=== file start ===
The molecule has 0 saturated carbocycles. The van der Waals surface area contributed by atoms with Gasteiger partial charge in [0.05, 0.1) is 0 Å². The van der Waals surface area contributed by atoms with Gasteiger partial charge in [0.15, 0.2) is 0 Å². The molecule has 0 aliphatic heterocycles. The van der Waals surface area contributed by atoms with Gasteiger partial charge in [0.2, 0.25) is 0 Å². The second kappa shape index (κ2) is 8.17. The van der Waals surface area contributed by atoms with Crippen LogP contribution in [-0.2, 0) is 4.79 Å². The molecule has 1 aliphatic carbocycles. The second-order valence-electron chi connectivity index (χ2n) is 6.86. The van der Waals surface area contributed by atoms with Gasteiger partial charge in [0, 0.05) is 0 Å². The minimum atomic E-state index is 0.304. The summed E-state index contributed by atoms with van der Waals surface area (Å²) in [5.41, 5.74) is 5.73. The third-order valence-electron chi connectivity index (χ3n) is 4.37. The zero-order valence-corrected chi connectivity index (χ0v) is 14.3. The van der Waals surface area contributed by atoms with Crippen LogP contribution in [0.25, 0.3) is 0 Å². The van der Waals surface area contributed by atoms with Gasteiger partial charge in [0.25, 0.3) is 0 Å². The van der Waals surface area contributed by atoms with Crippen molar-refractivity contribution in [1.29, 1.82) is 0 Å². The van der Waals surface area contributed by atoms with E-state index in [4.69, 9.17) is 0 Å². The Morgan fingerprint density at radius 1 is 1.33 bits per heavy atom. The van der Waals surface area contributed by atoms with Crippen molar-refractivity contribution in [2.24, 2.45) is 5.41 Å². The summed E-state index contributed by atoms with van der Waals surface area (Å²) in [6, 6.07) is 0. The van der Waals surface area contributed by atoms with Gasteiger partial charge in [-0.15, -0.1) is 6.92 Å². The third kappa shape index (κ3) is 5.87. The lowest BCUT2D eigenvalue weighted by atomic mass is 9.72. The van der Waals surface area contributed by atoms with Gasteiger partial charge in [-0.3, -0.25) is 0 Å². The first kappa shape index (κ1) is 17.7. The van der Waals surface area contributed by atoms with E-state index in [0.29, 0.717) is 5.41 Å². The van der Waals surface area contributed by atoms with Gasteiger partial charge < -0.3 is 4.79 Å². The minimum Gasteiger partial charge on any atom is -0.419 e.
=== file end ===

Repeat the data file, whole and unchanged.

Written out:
The molecule has 0 saturated carbocycles. The van der Waals surface area contributed by atoms with Gasteiger partial charge in [0.05, 0.1) is 0 Å². The van der Waals surface area contributed by atoms with Gasteiger partial charge in [0.15, 0.2) is 0 Å². The molecule has 0 aliphatic heterocycles. The van der Waals surface area contributed by atoms with Gasteiger partial charge in [0.2, 0.25) is 0 Å². The second kappa shape index (κ2) is 8.17. The van der Waals surface area contributed by atoms with Crippen LogP contribution in [-0.2, 0) is 4.79 Å². The molecule has 1 aliphatic carbocycles. The second-order valence-electron chi connectivity index (χ2n) is 6.86. The van der Waals surface area contributed by atoms with Gasteiger partial charge in [0, 0.05) is 0 Å². The minimum atomic E-state index is 0.304. The summed E-state index contributed by atoms with van der Waals surface area (Å²) in [5.41, 5.74) is 5.73. The third-order valence-electron chi connectivity index (χ3n) is 4.37. The zero-order valence-corrected chi connectivity index (χ0v) is 14.3. The van der Waals surface area contributed by atoms with Crippen LogP contribution in [0.25, 0.3) is 0 Å². The van der Waals surface area contributed by atoms with Gasteiger partial charge in [0.25, 0.3) is 0 Å². The van der Waals surface area contributed by atoms with Crippen molar-refractivity contribution in [1.29, 1.82) is 0 Å². The van der Waals surface area contributed by atoms with E-state index in [4.69, 9.17) is 0 Å². The Morgan fingerprint density at radius 1 is 1.33 bits per heavy atom. The van der Waals surface area contributed by atoms with Crippen molar-refractivity contribution in [2.24, 2.45) is 5.41 Å². The summed E-state index contributed by atoms with van der Waals surface area (Å²) in [6, 6.07) is 0. The van der Waals surface area contributed by atoms with Gasteiger partial charge in [-0.15, -0.1) is 6.92 Å². The third kappa shape index (κ3) is 5.87. The lowest BCUT2D eigenvalue weighted by atomic mass is 9.72. The van der Waals surface area contributed by atoms with Gasteiger partial charge in [-0.3, -0.25) is 0 Å². The first kappa shape index (κ1) is 17.7. The van der Waals surface area contributed by atoms with E-state index in [0.29, 0.717) is 5.41 Å². The van der Waals surface area contributed by atoms with Gasteiger partial charge < -0.3 is 4.79 Å². The minimum Gasteiger partial charge on any atom is -0.419 e.